There’s a relatively new category of patents called "business process patents." Amazon has one for One-Click purchasing and and has applied for one on “anticipatory shipping.” This is where a shipment of something that a customer indicated on a wish list is made to a DC close to that customer in readiness for that customer’s order and subsequent fulfillment in a matter of hours. The patent seems vague and broad enough to cover a lot of things (e.g. predictive inventory planning, multi-echelon inventory planning, predictive redistribution)...anyway, I never would have guessed you could patent a supply chain analytics process. If so, and if you could attack other companies "using" the "patent," that could have major (scary) consequences. What’s up with this? Reference: Techcrunch: Amazon Patents “Anticipatory” Shipping — To Start Sending Stuff Before You’ve Bought It
James A. Tompkins, Ph.D., CEO,
supply chain consultants
In my view I do not see how it can be patented, but then again Amazon has a patent for 1-step shipping as well, soooo? Amazon used their 1-step patent against Barnes & Nobel to make them do 2 step shipping many years ago, so who knows. I would not call this Anticipatory Shipping, but rather Forward Inventory Positioning.
Enan E. Stillman
Corporate and M&A attorney
Graham & Penman LLP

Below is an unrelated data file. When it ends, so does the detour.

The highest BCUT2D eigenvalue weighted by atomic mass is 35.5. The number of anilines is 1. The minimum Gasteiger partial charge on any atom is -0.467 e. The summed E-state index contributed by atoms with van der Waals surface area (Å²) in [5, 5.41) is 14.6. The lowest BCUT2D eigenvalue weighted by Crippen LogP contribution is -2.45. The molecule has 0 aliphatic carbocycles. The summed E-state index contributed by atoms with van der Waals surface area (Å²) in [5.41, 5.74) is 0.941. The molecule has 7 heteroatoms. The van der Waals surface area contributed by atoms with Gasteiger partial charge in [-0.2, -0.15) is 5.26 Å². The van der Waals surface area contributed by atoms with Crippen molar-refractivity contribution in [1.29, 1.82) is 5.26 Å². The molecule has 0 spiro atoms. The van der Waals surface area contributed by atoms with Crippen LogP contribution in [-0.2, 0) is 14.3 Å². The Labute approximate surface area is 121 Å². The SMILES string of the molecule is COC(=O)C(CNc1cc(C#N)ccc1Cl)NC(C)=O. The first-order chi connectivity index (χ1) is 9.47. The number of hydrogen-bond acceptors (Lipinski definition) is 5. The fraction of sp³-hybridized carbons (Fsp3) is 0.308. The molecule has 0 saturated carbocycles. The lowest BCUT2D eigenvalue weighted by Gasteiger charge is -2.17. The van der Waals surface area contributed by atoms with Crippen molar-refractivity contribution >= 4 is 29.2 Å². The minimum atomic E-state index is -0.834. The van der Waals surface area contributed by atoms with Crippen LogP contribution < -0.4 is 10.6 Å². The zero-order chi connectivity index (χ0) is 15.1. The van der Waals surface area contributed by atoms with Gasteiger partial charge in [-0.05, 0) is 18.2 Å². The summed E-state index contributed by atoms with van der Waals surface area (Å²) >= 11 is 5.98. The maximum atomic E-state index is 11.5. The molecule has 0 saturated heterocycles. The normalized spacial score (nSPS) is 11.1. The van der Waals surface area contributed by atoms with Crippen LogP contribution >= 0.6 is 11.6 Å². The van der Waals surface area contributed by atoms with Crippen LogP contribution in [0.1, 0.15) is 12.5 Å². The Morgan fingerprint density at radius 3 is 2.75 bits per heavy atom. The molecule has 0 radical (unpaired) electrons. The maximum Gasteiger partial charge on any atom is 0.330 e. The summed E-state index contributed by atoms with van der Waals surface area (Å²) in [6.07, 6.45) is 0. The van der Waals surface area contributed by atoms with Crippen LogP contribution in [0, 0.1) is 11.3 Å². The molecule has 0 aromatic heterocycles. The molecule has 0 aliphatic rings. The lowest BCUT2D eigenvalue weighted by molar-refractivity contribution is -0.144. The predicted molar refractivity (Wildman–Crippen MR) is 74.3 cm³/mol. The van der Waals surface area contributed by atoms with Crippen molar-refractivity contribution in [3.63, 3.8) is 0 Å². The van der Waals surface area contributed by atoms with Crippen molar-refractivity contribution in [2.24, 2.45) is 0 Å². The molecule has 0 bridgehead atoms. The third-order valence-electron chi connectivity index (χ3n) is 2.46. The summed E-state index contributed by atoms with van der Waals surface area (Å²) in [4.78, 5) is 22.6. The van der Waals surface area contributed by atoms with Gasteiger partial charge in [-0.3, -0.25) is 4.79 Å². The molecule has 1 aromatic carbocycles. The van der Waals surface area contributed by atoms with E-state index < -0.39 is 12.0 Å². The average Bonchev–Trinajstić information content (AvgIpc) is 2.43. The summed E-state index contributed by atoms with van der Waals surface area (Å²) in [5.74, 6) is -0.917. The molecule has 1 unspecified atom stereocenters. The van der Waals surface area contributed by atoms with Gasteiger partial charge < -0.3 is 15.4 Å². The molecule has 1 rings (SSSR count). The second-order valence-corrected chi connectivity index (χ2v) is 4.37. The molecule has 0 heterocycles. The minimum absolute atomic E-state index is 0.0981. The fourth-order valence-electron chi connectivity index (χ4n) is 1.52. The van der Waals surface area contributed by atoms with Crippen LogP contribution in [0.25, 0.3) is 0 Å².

Crazy patents issue all the time. Recognizing that many business method patents wreak of silliness to executives, I have been astonished in my career at how difficult it is to invalidate patents in a jury trial. It really does require a smoking gun, usually a killer piece of prior art that was never reviewed by the patent office when the patent was applied for and issued. Of course, third parties can challenge a patent. There are procedures in the patent office for asking for a review of a patent if someone has evidence that it is invalid and should not have been issued. In the meantime, 35 USC 282 states that an issued patent is presumed valid, and the courts will only overturn a patent if there is clear and convincing evidence of invalidity.
Regarding what other businesses with similar processes may or may not do, if one is genuinely concerned, they can consider whether they want or could benefit from a "freedom to operate" opinion that has a law firm evaluate the patent against their existing operations to give them an opinion that they can rely upon as to whether they may continue free and clear or whether there are adjustments the firm recommends in order to steer clear of infringement.
Alex Scott, Member
Supply Chain Management Ph.D. Program
Penn State University
I was thinking this was something that most firms could dismiss off-hand (companies have been forecasting customer demand and shipping in advance since the beginning of civilization - think of biblical traders bringing goods to the market!)...but Enan, implicitly at least, indicates that these types of patents have to be taken seriously. To me, that's terrible news (as someone who hates to see our country's resources wasted). Anyway, this type of patent could completely change logistics. Let's hope not!
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